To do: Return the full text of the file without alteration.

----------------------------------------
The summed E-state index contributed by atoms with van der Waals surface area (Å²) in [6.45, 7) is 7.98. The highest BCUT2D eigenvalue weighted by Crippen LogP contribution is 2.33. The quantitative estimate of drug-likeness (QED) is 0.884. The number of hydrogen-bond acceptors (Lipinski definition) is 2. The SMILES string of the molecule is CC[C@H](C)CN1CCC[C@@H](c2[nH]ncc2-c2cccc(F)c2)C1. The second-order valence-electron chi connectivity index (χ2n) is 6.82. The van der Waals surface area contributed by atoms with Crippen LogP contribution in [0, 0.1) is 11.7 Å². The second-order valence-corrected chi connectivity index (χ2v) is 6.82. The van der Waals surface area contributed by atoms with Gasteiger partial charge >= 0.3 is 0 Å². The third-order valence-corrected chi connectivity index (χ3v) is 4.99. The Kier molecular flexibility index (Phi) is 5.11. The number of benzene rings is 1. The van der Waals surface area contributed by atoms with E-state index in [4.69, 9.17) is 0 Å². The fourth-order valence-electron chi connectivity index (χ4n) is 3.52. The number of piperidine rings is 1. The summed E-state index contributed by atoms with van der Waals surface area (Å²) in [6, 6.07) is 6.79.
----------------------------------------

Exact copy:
The summed E-state index contributed by atoms with van der Waals surface area (Å²) in [6.45, 7) is 7.98. The highest BCUT2D eigenvalue weighted by Crippen LogP contribution is 2.33. The quantitative estimate of drug-likeness (QED) is 0.884. The number of hydrogen-bond acceptors (Lipinski definition) is 2. The SMILES string of the molecule is CC[C@H](C)CN1CCC[C@@H](c2[nH]ncc2-c2cccc(F)c2)C1. The second-order valence-electron chi connectivity index (χ2n) is 6.82. The van der Waals surface area contributed by atoms with Crippen LogP contribution in [0, 0.1) is 11.7 Å². The second-order valence-corrected chi connectivity index (χ2v) is 6.82. The van der Waals surface area contributed by atoms with Gasteiger partial charge >= 0.3 is 0 Å². The third-order valence-corrected chi connectivity index (χ3v) is 4.99. The Kier molecular flexibility index (Phi) is 5.11. The number of benzene rings is 1. The van der Waals surface area contributed by atoms with E-state index in [4.69, 9.17) is 0 Å². The fourth-order valence-electron chi connectivity index (χ4n) is 3.52. The number of piperidine rings is 1. The summed E-state index contributed by atoms with van der Waals surface area (Å²) in [6, 6.07) is 6.79.